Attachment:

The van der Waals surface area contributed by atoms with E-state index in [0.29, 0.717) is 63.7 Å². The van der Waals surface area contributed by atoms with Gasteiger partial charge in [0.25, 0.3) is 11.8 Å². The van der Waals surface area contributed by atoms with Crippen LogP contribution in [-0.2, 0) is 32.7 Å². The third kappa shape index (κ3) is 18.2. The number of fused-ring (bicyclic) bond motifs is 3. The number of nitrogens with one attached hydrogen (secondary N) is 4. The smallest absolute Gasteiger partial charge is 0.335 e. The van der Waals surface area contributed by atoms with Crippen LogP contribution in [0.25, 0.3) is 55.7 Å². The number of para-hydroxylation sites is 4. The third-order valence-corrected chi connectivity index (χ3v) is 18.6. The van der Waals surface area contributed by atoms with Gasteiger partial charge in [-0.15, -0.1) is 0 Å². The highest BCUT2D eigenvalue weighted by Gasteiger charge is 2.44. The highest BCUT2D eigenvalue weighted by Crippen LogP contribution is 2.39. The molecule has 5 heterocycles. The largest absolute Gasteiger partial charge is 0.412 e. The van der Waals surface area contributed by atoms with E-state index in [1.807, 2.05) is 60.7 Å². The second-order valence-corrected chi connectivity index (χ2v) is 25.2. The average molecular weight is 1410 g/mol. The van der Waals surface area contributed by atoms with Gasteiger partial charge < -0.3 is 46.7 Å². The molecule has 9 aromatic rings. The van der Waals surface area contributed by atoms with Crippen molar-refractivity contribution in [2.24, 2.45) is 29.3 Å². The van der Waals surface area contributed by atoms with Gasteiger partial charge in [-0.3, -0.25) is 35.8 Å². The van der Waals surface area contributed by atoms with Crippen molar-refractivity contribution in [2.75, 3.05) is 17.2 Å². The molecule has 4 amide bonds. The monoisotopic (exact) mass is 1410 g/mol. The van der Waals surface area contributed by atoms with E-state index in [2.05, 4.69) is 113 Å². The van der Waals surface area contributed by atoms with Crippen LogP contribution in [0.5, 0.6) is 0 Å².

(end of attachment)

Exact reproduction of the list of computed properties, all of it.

The van der Waals surface area contributed by atoms with E-state index in [0.29, 0.717) is 63.7 Å². The van der Waals surface area contributed by atoms with Gasteiger partial charge in [0.25, 0.3) is 11.8 Å². The van der Waals surface area contributed by atoms with Crippen LogP contribution in [-0.2, 0) is 32.7 Å². The third kappa shape index (κ3) is 18.2. The number of fused-ring (bicyclic) bond motifs is 3. The number of nitrogens with one attached hydrogen (secondary N) is 4. The smallest absolute Gasteiger partial charge is 0.335 e. The van der Waals surface area contributed by atoms with Crippen LogP contribution in [0.25, 0.3) is 55.7 Å². The number of para-hydroxylation sites is 4. The third-order valence-corrected chi connectivity index (χ3v) is 18.6. The van der Waals surface area contributed by atoms with Gasteiger partial charge in [-0.15, -0.1) is 0 Å². The highest BCUT2D eigenvalue weighted by Gasteiger charge is 2.44. The highest BCUT2D eigenvalue weighted by Crippen LogP contribution is 2.39. The molecule has 5 heterocycles. The largest absolute Gasteiger partial charge is 0.412 e. The van der Waals surface area contributed by atoms with E-state index in [1.807, 2.05) is 60.7 Å². The second-order valence-corrected chi connectivity index (χ2v) is 25.2. The average molecular weight is 1410 g/mol. The van der Waals surface area contributed by atoms with Gasteiger partial charge < -0.3 is 46.7 Å². The molecule has 9 aromatic rings. The van der Waals surface area contributed by atoms with Crippen molar-refractivity contribution in [2.24, 2.45) is 29.3 Å². The van der Waals surface area contributed by atoms with Gasteiger partial charge in [-0.3, -0.25) is 35.8 Å². The van der Waals surface area contributed by atoms with Crippen molar-refractivity contribution in [2.75, 3.05) is 17.2 Å². The molecule has 4 amide bonds. The monoisotopic (exact) mass is 1410 g/mol. The van der Waals surface area contributed by atoms with E-state index in [2.05, 4.69) is 113 Å². The van der Waals surface area contributed by atoms with Crippen LogP contribution in [0.5, 0.6) is 0 Å².